Encyclopedia of Geobiology

2011 Edition
| Editors: Joachim Reitner, Volker Thiel


  • Joachim Reitner
  • Volker Thiel
Reference work entry
DOI: https://doi.org/10.1007/978-1-4020-9212-1_233

Haptophytes (Haptophyta, Prymnesiophyta) are unicellular chlorophyll a and c containing algae with complex plastids derived from secondary endosymbiosis (“red lineage”) (see entry “ Symbiosis”). They occur principally as solitary free-living motile cells that possess two smooth flagella, unequal in length in the Pavlovophyceae and more or less equal in the Prymnesiophyceae. Haptophytes inhabit littoral, coastal, and oceanic waters and are important primary producers in many aquatic environments. Within the haptophytes, the so-called coccolithophores (coccolithophorids) evolved the ability to control the intracellular calcification onto organic plates and the assembly of the mature calcium carbonate (calcite) scales (coccoliths) at the cell surface. These forms have been significantly contributing to the deposition of calcium carbonate in marine waters since the Mesozoic, today accounting for about a third of the total marine CaCO3production. In modern and ancient sediments,...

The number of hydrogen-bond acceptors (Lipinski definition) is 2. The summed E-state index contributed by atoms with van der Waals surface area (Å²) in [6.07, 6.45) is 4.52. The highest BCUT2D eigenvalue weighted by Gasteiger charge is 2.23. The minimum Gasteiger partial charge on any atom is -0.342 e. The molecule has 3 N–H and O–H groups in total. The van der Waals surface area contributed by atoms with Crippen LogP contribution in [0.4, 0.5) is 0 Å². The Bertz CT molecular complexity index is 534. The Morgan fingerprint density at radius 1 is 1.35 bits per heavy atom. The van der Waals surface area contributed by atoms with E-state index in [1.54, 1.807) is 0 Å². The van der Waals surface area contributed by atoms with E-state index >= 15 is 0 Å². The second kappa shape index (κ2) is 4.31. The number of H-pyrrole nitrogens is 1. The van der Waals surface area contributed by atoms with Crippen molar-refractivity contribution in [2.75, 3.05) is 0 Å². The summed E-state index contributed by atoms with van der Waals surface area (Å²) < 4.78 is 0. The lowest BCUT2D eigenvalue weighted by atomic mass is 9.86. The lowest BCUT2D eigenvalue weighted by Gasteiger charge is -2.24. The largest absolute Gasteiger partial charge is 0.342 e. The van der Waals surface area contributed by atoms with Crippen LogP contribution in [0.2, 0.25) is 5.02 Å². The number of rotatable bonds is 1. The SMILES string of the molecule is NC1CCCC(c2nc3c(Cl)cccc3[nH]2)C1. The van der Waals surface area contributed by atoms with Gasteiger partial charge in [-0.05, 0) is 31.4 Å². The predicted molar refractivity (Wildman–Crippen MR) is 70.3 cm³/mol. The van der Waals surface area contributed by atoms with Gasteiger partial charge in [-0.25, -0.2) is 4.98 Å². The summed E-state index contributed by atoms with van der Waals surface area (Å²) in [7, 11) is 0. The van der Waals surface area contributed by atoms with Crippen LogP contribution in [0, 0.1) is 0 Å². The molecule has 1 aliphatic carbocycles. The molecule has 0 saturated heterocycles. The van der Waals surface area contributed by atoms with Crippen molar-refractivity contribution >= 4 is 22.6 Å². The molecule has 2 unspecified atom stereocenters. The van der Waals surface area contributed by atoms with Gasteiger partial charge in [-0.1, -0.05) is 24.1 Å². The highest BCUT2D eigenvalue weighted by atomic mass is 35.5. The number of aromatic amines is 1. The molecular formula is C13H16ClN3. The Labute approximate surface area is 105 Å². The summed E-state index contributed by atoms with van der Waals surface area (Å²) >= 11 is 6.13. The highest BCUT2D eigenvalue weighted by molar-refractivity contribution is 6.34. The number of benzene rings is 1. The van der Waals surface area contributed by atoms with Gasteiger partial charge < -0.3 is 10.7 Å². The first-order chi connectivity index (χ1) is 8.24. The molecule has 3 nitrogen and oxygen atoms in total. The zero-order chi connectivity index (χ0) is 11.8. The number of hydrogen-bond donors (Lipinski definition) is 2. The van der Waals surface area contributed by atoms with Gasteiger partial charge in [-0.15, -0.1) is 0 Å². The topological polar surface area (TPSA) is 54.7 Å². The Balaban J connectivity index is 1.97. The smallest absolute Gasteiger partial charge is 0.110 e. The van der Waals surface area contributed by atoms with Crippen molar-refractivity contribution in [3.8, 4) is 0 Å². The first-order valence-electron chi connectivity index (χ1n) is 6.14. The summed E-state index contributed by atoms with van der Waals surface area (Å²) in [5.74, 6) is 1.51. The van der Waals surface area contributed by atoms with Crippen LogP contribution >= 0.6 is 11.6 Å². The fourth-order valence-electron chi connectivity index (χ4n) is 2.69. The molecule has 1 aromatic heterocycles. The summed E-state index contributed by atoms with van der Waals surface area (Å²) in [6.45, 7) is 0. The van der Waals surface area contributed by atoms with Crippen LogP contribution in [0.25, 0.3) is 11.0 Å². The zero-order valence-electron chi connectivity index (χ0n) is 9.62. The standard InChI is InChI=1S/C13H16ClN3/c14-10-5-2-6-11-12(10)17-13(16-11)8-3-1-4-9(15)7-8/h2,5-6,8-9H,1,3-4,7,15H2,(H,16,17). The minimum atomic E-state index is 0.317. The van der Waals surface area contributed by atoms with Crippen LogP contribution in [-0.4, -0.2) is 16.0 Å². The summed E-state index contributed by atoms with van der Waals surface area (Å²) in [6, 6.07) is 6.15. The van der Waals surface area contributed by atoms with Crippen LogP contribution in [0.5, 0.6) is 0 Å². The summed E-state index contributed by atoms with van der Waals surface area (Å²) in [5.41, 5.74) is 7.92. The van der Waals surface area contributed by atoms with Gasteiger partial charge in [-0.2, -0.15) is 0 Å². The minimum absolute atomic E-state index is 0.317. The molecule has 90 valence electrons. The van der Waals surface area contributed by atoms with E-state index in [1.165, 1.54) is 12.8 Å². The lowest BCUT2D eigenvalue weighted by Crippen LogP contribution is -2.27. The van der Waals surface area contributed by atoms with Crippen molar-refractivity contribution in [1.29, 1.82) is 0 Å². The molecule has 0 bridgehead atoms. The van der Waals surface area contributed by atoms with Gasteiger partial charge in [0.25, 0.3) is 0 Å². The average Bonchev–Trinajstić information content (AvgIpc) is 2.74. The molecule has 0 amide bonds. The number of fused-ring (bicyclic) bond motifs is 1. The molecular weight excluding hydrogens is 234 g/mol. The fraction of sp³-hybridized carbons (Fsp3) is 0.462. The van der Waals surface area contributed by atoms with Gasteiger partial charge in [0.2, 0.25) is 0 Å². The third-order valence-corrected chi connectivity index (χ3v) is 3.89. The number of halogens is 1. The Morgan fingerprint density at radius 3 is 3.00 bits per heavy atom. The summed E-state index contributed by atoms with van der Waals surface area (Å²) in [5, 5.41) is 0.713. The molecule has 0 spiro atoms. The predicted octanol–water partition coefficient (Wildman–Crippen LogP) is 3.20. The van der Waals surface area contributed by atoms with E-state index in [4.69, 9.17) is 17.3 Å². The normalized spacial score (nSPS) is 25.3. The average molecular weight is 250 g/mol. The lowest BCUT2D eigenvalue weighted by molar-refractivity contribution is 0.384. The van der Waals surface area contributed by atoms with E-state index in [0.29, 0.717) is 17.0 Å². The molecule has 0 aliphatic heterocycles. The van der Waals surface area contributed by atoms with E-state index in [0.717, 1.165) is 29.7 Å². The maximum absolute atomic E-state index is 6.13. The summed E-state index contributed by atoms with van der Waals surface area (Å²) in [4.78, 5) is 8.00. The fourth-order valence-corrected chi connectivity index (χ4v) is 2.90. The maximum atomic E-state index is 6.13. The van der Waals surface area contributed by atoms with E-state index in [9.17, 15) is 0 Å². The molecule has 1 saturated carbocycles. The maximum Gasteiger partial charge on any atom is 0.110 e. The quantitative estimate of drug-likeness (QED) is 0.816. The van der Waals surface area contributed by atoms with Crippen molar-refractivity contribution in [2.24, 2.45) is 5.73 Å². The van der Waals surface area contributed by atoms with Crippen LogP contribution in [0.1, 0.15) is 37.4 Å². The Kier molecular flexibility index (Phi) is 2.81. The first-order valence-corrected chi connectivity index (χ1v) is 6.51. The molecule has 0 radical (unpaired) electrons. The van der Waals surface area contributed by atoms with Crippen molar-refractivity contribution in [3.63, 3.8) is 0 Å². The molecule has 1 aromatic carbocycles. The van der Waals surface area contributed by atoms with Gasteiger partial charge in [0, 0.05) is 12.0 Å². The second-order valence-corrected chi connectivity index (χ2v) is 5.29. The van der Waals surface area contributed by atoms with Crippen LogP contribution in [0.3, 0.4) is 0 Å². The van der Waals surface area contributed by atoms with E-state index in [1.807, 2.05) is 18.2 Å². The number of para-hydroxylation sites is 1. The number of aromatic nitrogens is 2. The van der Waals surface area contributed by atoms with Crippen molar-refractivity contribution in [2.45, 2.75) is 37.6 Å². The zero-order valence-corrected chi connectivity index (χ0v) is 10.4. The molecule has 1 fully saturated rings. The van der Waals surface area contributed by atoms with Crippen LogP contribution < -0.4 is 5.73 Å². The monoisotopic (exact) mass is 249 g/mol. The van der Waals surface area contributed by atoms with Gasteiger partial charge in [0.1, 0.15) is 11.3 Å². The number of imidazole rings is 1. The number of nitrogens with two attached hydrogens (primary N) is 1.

Calcium Carbonate Surface Water Temperature Motile Cell Symbiosis Symbiosis Alga Eukaryotic 
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Copyright information

© Springer Science+Business Media B.V. 2011

Authors and Affiliations

  • Joachim Reitner
    • 1
  • Volker Thiel
    • 1
  1. 1.University of GöttingenGöttingenGermany